Ashish Rajadhyaksha is an independent cultural theorist, and currently a Professor of Practice in the Department of Cultural Studies and Department of Visual Studies, Lingnan University, Hong Kong. He has written and published widely on the area of Indian cinema, India’s cultural policy, and was a participant in West Heavens, a curatorial and publication project in India and China. Rajadhyaksha is the co-editor (with Paul Willemen) of the Encyclopaedia of Indian Cinema (British Film Institute, 1999 and 2001) and the author of Indian Cinema in the Time of Celluloid: From Bollywood to the Emergency (Indiana University Press, 2009). He has curated a number of film and art events, including (with Geeta Kapur) Bombay/Mumbai 1991–2001 for the exhibition Century City: Art and Culture in the Modern Metropolis at Tate Modern, London, UK (2002) and You Don’t Belong , A West Heavens Project held at Iberia Center for Contemporary Art, Beijing, China (2011) and Fotanian, Hong Kong (2012).
Chuong-Dai Vo is Researcher at Asia Art Archive, Hong Kong, where she specialises in researching modern and contemporary art related to Southeast Asia. Vo is also an independent curator and her curatorial work has been supported by apexart, Dorsky Gallery Curatorial Programs, and the Boston-area New Art Center. Vo’s publications can be found in Taipei Fine Arts Museum’s MODERN ART Quarterly (2014 to present), the anthology Film in Contemporary Southeast Asia (2012), Journal of Vietnamese Studies (2006 to present), and the anthology Political Regimes and the Media in Asia (2007). Vo was a Mellon Postdoctoral Fellow at the Massachusetts Institute of Technology, USA (2010–2012) and has received fellowships and grants from Asian Cultural Council (USA), Fulbright Program (USA), National Endowment for the Humanities (USA), and the University of California Pacific Rim Research Program (USA). She received her PhD from the University of California, San Diego, USA.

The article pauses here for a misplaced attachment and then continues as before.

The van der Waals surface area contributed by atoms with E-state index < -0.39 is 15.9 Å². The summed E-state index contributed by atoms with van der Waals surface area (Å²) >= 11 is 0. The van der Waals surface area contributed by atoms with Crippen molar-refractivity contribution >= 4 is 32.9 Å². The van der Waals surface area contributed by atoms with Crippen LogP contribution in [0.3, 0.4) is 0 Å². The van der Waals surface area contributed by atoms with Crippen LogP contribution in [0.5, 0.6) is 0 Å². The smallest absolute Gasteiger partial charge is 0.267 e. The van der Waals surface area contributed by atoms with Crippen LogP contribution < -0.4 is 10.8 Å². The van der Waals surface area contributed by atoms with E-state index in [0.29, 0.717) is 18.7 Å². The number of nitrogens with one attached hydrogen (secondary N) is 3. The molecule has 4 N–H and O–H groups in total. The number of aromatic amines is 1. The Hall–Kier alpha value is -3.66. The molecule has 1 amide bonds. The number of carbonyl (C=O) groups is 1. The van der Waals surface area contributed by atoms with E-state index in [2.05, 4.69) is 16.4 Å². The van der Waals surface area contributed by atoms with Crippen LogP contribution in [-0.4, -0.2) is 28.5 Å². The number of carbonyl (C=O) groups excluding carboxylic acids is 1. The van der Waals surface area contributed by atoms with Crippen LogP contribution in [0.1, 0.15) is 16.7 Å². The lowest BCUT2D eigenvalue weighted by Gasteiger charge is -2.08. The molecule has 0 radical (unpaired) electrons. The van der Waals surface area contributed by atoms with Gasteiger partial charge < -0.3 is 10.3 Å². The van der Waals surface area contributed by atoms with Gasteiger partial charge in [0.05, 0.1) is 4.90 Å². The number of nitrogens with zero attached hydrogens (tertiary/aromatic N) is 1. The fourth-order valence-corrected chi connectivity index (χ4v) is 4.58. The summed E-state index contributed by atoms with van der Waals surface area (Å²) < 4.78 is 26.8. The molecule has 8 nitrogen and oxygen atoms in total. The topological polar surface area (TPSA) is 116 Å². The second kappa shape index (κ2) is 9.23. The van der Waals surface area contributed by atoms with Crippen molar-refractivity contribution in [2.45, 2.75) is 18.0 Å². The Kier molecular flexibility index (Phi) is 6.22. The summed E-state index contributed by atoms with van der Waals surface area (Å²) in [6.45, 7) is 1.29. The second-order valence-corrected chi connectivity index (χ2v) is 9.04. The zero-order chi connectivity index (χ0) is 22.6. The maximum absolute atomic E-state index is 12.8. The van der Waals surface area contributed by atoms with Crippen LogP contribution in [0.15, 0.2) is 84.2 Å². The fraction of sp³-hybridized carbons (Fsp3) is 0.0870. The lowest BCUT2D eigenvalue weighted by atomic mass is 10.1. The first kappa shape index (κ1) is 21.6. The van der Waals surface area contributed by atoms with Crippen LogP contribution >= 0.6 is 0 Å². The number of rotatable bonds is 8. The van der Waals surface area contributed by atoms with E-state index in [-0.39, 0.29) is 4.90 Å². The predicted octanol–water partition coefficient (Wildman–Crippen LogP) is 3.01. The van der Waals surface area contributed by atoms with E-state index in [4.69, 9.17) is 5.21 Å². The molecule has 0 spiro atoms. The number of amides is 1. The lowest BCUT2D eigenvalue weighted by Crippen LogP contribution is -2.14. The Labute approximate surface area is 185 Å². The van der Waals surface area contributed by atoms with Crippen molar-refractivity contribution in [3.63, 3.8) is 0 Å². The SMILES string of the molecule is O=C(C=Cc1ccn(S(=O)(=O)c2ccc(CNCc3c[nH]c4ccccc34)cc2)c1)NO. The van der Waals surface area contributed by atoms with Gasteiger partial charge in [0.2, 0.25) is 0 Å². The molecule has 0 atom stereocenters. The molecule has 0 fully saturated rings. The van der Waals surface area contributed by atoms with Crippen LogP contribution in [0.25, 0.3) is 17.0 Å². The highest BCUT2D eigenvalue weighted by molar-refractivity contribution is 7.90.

Stella Fong is Lead Curator of Learning and Interpretation at M+. Previously, she worked as Senior Assistant Curator at Hong Kong Museum of Art (2010–11) and Hong Kong Heritage Museum (1997–2009), and curated numerous exhibitions, including megARTstore (2006), which featured over 300 works from the museum collection along with 10 commissioned projects by architects, artists and designers. Her other professional experiences include: curatorial internship at Liverpool Biennial in 2004; Asian Cultural Council Fellowship in 2007; and participation in the International Studio & Curatorial Program in New York (2007) and the International Curators’ Exchange Programme at Tate Modern (2010). Parallel to her full-time museum work, in 2008 she founded ‘wrongplace’, a research collective focusing on exhibition practices, and in 2010 instigated the one-year project ‘Exhibiting Experiments × Experimenting Exhibitions’, which questioned the exhibition itself as a form and process. She holds a M.A. in Curating Contemporary Art from the Royal College of Art in London, a graduate diploma in Museum Studies from the University of Sydney and a B.A. in Fine Art from The Chinese University of Hong Kong.